Yin: Beijing Duo 工工工 Channels Spartan Groove on “Phantom Rhythm”


Yin (音, “music”) is a weekly RADII column that looks at Chinese songs spanning hip hop to folk to modern experimental, and everything in between. Drop us a line if you have a suggestion.

Beijing (via Hong Kong, Canada, other places) duo 工工工 (Gong Gong Gong) have been plying their trade in the nooks and crannies of the Chinese capital’s underground  since 2015. Often literally underground. After playing their first show on the final night of experimental music venue XP in summer 2015, they played their second at a subterranean tunnel near the Sanyuan bridge in northeastern Beijing, and many more after that at Fruityspace, a cozy noise dungeon distinguished by owner Zhai Ruixin‘s penchant for silk-screened, handmade merch and eclectic bookings of muddy garage rock, cerebral experimental music and the occasional hip hop night.

Over the intervening years, 工工工 has hashed out the spare, barely-there rhythmic propulsion that percolates through their austere guitar & bass jams in a former air raid shelter on the north side of Beijing’s 2nd ring road referred to colloquially by the bands who practice there as ji di (基地; “under the KFC”).

The name 工工工 came from a sign outside that rehearsal space, and serves as a forceful, almost onomatopoetic reference to the band’s lowkey obsession with meter. Says guitarist Joshua Frank:

“The sign said 木工瓦工电工, or ‘carpenter, bricklayer, electrician’ — in this context, the 工 character means ‘work.’ Even though I speak Chinese fluently, I often poke fun at myself for getting things wrong, and I deliberately read the sign top to bottom rather than left to right. We were taking a break from practicing, and all of a sudden, I just said, ‘what if we’re called 工工工?’ It felt perfect: the repetition, the percussive sound, the geometry and graphic nature of the characters, the fact that they look like I-beams or a railroad track, and also the fact that it’s a Chinese name that works well in English too. “

Following a string of site-specific, self-released demos and live recordings — President Piano Co. Tape, recorded in an antique rehearsal studio in guitarist/vocalist Tom Ng’s hometown of Hong Kong; WǓHÒU SHANGHAI, recorded in now-defunct arts space Basement6; DÌXIÀ BEIJING, recorded in the aforementioned Sanyuanqiao underpass — 工工工 has just put out their debut album, Phantom Rhythm, via New York label Wharf Cat Records. And it has won some influential fans.

While industry standard-bearer Pitchfork usually ignores music made in China (in the last 13 years they’ve only covered the original Buddha Machine, one Hanggai album, and a Higher Brothers cameo on middling 88rising comp Head in the Clouds), 工工工, perhaps due to their identity as internationally mobile transplants, or perhaps thanks to a string of successful North American showings alongside Parquet Courts and Beat Happening’s Calvin Johnson, have broken through the media noise and garnered a highly respectable 7.6 rating for their debut effort. Pitchfork‘s Linnie Greene writes:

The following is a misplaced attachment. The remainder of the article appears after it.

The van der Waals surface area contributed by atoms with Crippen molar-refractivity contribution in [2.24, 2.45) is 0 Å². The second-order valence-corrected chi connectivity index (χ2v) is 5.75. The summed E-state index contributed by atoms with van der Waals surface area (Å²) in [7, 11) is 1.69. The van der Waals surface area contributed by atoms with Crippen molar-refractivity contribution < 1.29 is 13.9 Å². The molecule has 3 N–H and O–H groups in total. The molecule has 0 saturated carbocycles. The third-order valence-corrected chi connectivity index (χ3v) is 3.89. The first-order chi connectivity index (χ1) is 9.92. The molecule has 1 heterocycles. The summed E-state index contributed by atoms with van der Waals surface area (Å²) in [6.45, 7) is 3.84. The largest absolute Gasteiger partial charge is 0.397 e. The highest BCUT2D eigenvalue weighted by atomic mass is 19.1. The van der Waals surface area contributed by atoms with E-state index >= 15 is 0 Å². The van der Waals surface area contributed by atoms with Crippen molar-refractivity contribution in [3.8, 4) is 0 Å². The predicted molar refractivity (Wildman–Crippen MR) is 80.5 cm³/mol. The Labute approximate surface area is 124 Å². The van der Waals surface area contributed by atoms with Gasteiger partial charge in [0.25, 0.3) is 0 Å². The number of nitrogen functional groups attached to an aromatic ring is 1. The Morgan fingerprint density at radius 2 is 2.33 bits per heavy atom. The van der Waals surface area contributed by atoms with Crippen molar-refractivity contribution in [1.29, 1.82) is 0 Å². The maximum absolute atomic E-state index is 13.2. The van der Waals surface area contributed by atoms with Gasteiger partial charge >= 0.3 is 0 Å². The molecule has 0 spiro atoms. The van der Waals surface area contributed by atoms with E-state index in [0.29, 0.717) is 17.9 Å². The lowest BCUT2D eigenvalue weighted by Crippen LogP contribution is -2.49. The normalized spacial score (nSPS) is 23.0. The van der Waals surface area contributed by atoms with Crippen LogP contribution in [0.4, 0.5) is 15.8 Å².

“The album reaches its zenith midway through, where standouts ‘Wei Wei Wei’ and ‘Some Kind of Demon’ follow in succession. These songs follow a similar structure as most others — an insistent, galloping rhythm overlaid with guttural cries and a sinuous riff. ‘Wei Wei Wei’’s opening fuzz leads into a faux-casual plod, charting a steady ascent into rhythmic abandon, order teasing at chaos. It’s music that engages one’s entire body.”


Buy/stream Phantom Rhythm at 工工工’s Bandcamp, and follow the links below for a deeper dive into the nomadic creative dynamic shared by Joshua Frank (and his brother Simon), Tom Ng, and kindred bicultural rapper Bohan Phoenix:

Yin: 工工工, Bohan Phoenix & Simon Frank on Growing Up Between Cultures

B-Side China Podcast: Sinking Beijing w/ Tom Ng, Josh and Simon Frank

Cover photo by Hailu Ren

Josh Feola
Josh Feola is a US-based writer and musician, and RADII's former Culture Editor. His coverage of Chinese music and art has appeared in The Wire, Dazed, MIT Technology Review, Artsy, Bandcamp Daily and more. He's been active in China's underground music scene since 2010 via his booking platform pangbianr.com, and is a former member of Beijing bands Chui Wan, SUBS, and Vagus Nerve.
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